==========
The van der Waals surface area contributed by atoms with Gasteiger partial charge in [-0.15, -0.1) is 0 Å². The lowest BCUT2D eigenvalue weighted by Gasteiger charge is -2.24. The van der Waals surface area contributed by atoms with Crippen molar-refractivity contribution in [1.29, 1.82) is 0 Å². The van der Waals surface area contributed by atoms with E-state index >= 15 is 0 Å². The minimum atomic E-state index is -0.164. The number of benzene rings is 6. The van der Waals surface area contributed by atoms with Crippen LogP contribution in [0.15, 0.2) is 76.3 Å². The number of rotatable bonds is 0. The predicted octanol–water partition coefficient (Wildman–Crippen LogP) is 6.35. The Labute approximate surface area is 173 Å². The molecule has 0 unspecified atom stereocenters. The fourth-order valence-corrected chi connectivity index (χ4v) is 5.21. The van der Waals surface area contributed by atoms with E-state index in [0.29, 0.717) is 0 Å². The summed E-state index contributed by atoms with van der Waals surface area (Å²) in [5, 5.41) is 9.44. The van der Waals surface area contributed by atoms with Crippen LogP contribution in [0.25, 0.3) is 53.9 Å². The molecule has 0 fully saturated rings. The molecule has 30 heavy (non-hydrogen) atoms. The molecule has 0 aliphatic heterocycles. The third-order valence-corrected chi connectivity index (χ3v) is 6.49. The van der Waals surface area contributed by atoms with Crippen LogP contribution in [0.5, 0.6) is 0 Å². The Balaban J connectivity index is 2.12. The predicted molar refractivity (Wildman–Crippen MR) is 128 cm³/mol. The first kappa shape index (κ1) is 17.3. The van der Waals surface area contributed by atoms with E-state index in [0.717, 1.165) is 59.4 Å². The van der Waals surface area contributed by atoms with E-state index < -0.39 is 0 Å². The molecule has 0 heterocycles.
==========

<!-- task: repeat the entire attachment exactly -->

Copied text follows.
The van der Waals surface area contributed by atoms with Gasteiger partial charge in [-0.15, -0.1) is 0 Å². The lowest BCUT2D eigenvalue weighted by Gasteiger charge is -2.24. The van der Waals surface area contributed by atoms with Crippen molar-refractivity contribution in [1.29, 1.82) is 0 Å². The van der Waals surface area contributed by atoms with E-state index >= 15 is 0 Å². The minimum atomic E-state index is -0.164. The number of benzene rings is 6. The van der Waals surface area contributed by atoms with Crippen LogP contribution in [0.15, 0.2) is 76.3 Å². The number of rotatable bonds is 0. The predicted octanol–water partition coefficient (Wildman–Crippen LogP) is 6.35. The Labute approximate surface area is 173 Å². The molecule has 0 unspecified atom stereocenters. The fourth-order valence-corrected chi connectivity index (χ4v) is 5.21. The van der Waals surface area contributed by atoms with E-state index in [0.29, 0.717) is 0 Å². The summed E-state index contributed by atoms with van der Waals surface area (Å²) in [5, 5.41) is 9.44. The van der Waals surface area contributed by atoms with Crippen LogP contribution in [0.25, 0.3) is 53.9 Å². The molecule has 0 fully saturated rings. The molecule has 30 heavy (non-hydrogen) atoms. The molecule has 0 aliphatic heterocycles. The third-order valence-corrected chi connectivity index (χ3v) is 6.49. The van der Waals surface area contributed by atoms with Crippen LogP contribution in [0.5, 0.6) is 0 Å². The Balaban J connectivity index is 2.12. The predicted molar refractivity (Wildman–Crippen MR) is 128 cm³/mol. The first kappa shape index (κ1) is 17.3. The van der Waals surface area contributed by atoms with E-state index in [0.717, 1.165) is 59.4 Å². The van der Waals surface area contributed by atoms with E-state index < -0.39 is 0 Å². The molecule has 0 heterocycles.